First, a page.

The Christian group behind a controversial Creationist Museum in Kentucky has announced that it has sufficient funds to begin construction on an Old Testament theme park, based around a 510ft replica of Noah’s Ark.
The 800-acre “Ark Encounter” park would also feature a recreation of a pre-Flood village, a “Tower of Babel” containing an audio-visual effects theatre, and a theme park ride through the 10 plagues of Egypt. The biblical vessel would be the largest timber-framed structure in the US. Officials say they intend to break ground in May, and that the park will open to the public in 2016.
Ken Ham, president of the group Answers in Genesis and founder of the Creation Museum, wrote on his website that “God has burdened AiG to rebuild a full-size Noah’s Ark.” Yet after plans for the park were first unveiled in 2010, fundraising proved to be a challenge. The project is expected to cost more than $120m (£72m) in total, and needs at least $70m to complete its first phase. The ark alone will cost $24.5m to construct.
AiG says it has raised $14.4m in private donations. Last year officials from Williamstown, the northern Kentucky community where the park will be located, offered $62m in municipal bonds to investors, most of which it claims to have sold. “God in His providence supplied our needs,” said Ham in his announcement on Thursday. “We’re going to begin construction, and this is going to be great for the area … Let’s build the ark.”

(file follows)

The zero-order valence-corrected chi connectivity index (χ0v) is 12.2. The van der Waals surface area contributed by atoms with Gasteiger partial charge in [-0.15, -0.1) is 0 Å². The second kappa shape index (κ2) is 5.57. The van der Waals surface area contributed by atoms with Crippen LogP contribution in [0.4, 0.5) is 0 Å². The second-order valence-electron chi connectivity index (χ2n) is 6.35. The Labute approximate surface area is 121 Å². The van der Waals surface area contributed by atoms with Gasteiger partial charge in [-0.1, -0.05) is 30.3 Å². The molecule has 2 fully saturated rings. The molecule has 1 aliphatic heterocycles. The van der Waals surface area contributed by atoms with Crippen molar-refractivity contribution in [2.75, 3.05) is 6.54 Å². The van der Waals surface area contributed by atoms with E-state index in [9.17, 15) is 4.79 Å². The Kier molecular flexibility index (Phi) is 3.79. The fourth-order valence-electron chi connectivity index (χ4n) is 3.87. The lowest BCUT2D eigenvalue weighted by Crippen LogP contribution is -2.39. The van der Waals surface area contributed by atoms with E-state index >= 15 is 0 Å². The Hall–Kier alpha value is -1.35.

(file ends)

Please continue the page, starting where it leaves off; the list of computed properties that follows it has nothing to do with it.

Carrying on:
In the announcement on its website, AiG claimed the park would attract as many as two million visitors to the area in its opening year. Development studies conducted by the state are more modest in their predictions, but suggest the park could net the region $119m over 10 years.
The Ark Encounter Park would be 40 miles from Petersburg, home of AiG’s Creation Museum, which promotes the organisation’s literal interpretation of the Book of Genesis, and puts forward the belief that the Earth was created a mere 6,000 years ago. AiG and the museum have often been criticised for presenting their claims about Creation as fact. The new theme park could even face legal challenges from those who believe the state’s support for a religious-themed attraction violates the Constitutional separation of Church and State.
This week’s announcement comes shortly before the release of Noah, a Hollywood blockbuster version of the Old Testament tale. The $125m film, directed by Darren Aronofsky and starring Russell Crowe as Noah, opens in US cinemas on 28 March. Ham and his colleagues said the biblical epic would help to raise interest in their project, even though the Hollywood version takes “liberties” with the story of the Flood.
In a bid to appease Christian audiences concerned by the film’s divergence from the biblical text, Paramount Pictures announced this week that it had reached an agreement with the Christian group National Religious Broadcasters to append a disclaimer to Noah’s marketing materials, clarifying its relationship with the biblical version of the story. The message, which will appear on trailers and posters, reads: “The film is inspired by the story of Noah. While artistic licence has been taken, we believe that this film is true to the essence, values, and integrity of a story that is a cornerstone of faith for millions of people worldwide. The biblical story of Noah can be found in the book of Genesis.”